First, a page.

To begin with you need:
A map file is a text file containing descriptions of a geometric shape, URLs which should be returned when that shape is clicked on, and the minimum (x, y) points required to specify the geometric shape.
For example, the .map file for the example imagemap below is:
default http://www.he.net/~seidel/Map/globdflt.html circle http://www.he.net/~seidel/Map/glob1.html 128,35 95,16 rect http://www.he.net/~seidel/Map/glob2.html 8,93 121,161 poly http://www.he.net/~seidel/Map/glob3.html 148,86 177,63 217,67 252,111 229,127 194,125 148,86
I retrieved the (x,y) points to specify the geometric shapes using the Poor Person's Image Mapper, and then entered those into a text file, seperating the methods, URLs, and (x,y) points by spaces.
The protocol for shapes is:
circle - center point, edge point.
rectangle - upper left corner, lower right corner.
polygon - all the vertices.
Once you create the .map file and place it on your server, you can then use it to serve an imagemap. If you're running NCSA HTTPd1.5 you have the luxury of internal imagemap support and can call your image map very easily. In that case, for example, the code which would call the imagemap above would be:
<a href="http://www.he.net/~seidel/Map/glob.map"> <img border=0 src="http://www.he.net/~seidel/Map/glob.gif" ISMAP></a>Alternatively, if you have an older server, or are using an Apache server, you might have to make reference to the imagemap script in the cgi-bin directory of the server. For instance, the code which calls the imagemap above in this page is:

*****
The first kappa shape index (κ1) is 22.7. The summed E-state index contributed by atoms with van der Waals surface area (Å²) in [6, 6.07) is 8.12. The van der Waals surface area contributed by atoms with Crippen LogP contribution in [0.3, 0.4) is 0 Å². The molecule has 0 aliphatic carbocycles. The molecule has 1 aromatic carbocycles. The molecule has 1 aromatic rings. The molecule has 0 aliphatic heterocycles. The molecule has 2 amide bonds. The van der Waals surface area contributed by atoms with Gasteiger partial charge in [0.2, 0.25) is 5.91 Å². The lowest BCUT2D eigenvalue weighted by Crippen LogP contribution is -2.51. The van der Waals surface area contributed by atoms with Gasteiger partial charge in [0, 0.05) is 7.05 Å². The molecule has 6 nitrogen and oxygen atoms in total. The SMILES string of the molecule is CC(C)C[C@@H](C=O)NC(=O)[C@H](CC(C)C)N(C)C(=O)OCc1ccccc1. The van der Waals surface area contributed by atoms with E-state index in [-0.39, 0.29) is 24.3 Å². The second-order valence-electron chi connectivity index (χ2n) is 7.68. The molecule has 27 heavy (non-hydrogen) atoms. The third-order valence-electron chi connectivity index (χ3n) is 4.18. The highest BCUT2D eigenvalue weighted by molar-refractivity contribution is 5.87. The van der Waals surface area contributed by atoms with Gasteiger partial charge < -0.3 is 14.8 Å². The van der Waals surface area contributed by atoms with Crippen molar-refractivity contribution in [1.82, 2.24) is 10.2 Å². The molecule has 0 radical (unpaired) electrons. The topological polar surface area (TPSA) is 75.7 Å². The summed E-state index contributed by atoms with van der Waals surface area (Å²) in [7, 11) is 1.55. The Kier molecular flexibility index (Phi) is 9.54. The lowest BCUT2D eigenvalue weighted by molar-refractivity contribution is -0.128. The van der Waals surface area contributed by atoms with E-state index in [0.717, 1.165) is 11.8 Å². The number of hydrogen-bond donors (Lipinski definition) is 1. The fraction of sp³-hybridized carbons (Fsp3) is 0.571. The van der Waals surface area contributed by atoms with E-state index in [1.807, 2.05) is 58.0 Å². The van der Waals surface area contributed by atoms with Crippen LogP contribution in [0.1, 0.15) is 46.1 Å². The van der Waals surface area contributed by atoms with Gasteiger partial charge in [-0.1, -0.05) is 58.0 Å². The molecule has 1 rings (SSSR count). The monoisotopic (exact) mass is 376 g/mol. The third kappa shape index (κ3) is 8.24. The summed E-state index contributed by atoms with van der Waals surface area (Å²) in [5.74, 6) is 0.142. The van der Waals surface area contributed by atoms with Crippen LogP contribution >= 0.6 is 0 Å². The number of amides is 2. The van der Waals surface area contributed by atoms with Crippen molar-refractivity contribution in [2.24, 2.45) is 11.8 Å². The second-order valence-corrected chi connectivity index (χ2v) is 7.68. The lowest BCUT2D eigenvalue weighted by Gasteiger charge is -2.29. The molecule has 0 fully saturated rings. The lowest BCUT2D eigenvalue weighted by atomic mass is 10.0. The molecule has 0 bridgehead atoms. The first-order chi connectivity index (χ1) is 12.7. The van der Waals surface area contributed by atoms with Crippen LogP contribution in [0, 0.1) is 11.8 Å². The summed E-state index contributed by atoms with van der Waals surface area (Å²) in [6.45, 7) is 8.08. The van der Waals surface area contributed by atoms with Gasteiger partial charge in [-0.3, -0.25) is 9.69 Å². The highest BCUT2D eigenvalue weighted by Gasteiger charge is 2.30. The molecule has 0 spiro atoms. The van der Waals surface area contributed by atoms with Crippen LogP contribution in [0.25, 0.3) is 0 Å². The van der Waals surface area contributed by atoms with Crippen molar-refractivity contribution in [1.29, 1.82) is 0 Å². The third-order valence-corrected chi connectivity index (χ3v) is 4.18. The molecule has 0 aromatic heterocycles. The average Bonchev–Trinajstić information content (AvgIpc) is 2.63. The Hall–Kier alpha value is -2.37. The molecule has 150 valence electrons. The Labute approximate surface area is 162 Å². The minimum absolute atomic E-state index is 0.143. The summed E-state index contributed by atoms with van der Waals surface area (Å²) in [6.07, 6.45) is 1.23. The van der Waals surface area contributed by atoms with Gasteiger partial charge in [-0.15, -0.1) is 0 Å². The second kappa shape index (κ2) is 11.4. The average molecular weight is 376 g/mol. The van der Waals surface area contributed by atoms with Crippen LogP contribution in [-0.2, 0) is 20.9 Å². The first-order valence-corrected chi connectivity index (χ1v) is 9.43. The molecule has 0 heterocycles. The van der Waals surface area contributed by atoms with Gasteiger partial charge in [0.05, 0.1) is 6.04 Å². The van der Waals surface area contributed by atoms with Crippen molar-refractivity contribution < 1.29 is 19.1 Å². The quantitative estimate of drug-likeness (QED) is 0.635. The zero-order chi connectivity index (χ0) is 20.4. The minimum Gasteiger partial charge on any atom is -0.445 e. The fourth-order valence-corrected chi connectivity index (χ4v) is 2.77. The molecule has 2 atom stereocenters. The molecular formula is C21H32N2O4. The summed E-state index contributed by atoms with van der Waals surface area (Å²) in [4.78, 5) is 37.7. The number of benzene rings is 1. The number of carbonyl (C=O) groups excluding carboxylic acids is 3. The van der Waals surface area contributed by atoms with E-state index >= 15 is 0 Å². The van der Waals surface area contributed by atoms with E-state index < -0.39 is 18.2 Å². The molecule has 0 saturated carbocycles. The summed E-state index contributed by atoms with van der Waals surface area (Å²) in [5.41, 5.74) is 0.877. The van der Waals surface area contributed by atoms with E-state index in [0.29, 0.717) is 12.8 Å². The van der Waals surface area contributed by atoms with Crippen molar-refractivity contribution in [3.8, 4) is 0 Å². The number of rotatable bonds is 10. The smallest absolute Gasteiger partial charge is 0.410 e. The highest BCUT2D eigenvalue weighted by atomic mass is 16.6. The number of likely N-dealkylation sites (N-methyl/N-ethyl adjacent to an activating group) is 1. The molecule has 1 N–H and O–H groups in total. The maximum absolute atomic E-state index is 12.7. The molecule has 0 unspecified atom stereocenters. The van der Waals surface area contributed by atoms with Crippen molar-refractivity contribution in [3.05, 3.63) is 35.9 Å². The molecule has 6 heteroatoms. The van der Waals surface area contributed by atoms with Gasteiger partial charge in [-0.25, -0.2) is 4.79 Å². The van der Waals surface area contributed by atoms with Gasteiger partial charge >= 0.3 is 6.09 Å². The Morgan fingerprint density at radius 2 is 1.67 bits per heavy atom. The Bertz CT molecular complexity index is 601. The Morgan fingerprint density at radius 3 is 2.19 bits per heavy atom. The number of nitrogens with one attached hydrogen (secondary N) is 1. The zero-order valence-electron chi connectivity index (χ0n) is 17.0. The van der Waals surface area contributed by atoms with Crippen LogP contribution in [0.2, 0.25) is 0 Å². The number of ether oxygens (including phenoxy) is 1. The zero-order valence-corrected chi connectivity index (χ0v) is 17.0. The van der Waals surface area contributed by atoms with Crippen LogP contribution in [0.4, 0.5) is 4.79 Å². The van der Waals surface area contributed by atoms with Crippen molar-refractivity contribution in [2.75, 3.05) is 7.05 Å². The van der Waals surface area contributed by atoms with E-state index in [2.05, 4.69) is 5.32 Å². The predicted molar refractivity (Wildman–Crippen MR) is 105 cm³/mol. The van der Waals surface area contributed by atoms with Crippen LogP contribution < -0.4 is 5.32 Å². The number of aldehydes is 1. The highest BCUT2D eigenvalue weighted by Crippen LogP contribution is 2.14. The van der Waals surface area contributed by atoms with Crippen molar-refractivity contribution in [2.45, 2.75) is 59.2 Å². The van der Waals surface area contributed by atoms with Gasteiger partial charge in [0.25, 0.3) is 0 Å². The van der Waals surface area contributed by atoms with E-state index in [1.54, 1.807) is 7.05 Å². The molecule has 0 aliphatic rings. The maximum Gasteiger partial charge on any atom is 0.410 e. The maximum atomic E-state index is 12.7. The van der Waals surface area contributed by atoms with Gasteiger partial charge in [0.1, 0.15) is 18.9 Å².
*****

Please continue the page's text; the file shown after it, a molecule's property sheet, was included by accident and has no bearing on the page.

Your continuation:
<a href="http://www.he.net/cgi-bin/imagemap/~seidel/ClrHlpr/glob.map"> <img border=0 src="http://www.he.net/~seidel/Map/glob.gif" ISMAP></a>The basic idea is to pass the location of the .map file to the server imagemap program, and then tell it where the image is, using the ISMAP tag to tell it that the image is to be used as a map.
An excellent resource for imagemap information is the NCSA Imagemap Tutorial
Map files can have different syntax depending on what server you serve your imagemaps through (i.e. NCSA or CERN, etc.). Also client side imagemaps are administered differently than server side imagemaps. Regardless of syntax, they all use mouse click locations. In case you don't have software to show you the mouse click locations, this utility can return the locations to you.
Some Browsers can serve as image mappers
Alternatively, if you have Netscape2.0 or higher you can get map coordinates
simply by making a page with your image in it as if it were already
an image map, then when you call the page up on your browser you'll see that
if you move your mouse over the image, the coordinates should appear in the
lower left hand corner of your browser.
Alternatively, if you have Netscape2.0 or higher you can get map coordinates simply by making a page with your image in it as if it were already an image map, then when you call the page up on your browser you'll see that if you move your mouse over the image, the coordinates should appear in the lower left hand corner of your browser.